Thank you for contacting me about school funding.
The calculations of the “School Cuts” campaign misrepresent the funding schools will receive, presenting historical pressures on school budgets as if they were still to occur. The Department for Education has continued to challenge the misleading claims made on their website and in the media. As a result, the campaign has backtracked on some of their claims and made changes to their website. For example, they claimed that funding has reduced in real terms in 2018-19 but had to admit they simply got their numbers wrong.
The fact is that more money is going into our schools than ever before and school funding is at a record high. The core schools budget has increased to £42.4 billion this year and is set to rise to £43.5 billion in 2019-20. This follows the additional £1.3 billion of funding over and above what was promised in the last Spending Review. In fact, figures from the independent Institute for Fiscal Studies show that real terms per-pupil funding in 2020 will be more than 50 per cent higher than it was in 2000. Encouragingly, recent figures from the OECD confirm that our schools get more government funding, per pupil, than schools in international counterparts such as Germany, France and Japan.
Alongside additional funding going into schools, I am exceptionally proud that the Government has delivered on the manifesto promise to reform the way in which schools are funded. This is an historic reform and, for the very first time, funding is being distributed based on the individual needs of every school. Schools are already benefitting from this and next year, schools that have been historically underfunded will attract up to 6 per cent more per pupil compared to 2017-18. I welcome the fact that the Education Secretary is continuing to address historic injustices.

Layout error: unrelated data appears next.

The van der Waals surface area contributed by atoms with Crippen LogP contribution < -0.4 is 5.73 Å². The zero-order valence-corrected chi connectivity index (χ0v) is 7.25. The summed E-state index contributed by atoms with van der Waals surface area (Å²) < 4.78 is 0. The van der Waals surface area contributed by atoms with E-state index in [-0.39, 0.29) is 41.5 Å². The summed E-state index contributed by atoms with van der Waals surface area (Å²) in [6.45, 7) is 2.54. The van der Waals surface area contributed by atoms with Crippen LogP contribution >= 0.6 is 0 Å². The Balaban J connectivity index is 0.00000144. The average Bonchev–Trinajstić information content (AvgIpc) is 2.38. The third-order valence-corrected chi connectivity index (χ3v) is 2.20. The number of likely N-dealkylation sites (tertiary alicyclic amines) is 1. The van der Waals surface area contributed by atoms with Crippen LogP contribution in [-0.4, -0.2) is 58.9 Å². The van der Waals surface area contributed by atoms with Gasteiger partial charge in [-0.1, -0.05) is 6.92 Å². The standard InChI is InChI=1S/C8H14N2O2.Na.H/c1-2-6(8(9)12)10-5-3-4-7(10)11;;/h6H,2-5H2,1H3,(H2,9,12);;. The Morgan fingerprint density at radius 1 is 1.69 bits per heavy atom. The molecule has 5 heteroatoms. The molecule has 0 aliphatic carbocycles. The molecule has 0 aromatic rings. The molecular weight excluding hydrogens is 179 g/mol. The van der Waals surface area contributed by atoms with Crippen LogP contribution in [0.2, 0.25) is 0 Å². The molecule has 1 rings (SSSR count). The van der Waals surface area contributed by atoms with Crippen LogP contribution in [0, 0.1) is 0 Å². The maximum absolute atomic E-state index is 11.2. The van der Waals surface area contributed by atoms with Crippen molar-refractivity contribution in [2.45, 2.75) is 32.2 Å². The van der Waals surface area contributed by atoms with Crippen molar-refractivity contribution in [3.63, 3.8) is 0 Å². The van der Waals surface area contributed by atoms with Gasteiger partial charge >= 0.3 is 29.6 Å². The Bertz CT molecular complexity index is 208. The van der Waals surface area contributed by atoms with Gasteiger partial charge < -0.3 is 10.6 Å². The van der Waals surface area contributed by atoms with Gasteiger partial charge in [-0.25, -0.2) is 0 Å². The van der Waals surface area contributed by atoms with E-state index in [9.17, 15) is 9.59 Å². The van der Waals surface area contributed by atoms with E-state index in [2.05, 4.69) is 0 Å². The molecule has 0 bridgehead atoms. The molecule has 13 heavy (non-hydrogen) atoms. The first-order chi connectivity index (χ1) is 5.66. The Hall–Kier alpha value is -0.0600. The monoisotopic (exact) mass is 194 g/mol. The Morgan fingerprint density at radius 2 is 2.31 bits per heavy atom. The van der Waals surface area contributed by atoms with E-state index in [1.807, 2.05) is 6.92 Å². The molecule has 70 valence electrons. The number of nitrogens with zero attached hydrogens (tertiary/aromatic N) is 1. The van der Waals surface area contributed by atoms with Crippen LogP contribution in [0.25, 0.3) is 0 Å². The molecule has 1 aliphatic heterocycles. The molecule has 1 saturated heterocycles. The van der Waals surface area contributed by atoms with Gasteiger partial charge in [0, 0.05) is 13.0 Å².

Education Ministers recognise that, despite the protection of the overall schools budget, there have been cost pressures that have affected schools in recent years. As a result, the Department for Education has launched a Supporting School Resource Management guide which provides schools with practical advice on savings that can be made on non-staffing spending. One of the tools available is the financial benchmarking service which helps schools compare their spending on a wide range of costs with that of similar schools, and to share good practice. School leaders and governors can use it to identify where they can make savings, directing the maximum resource into good quality teaching.
Thank you again for taking the time to contact me.
Craig Whittaker MP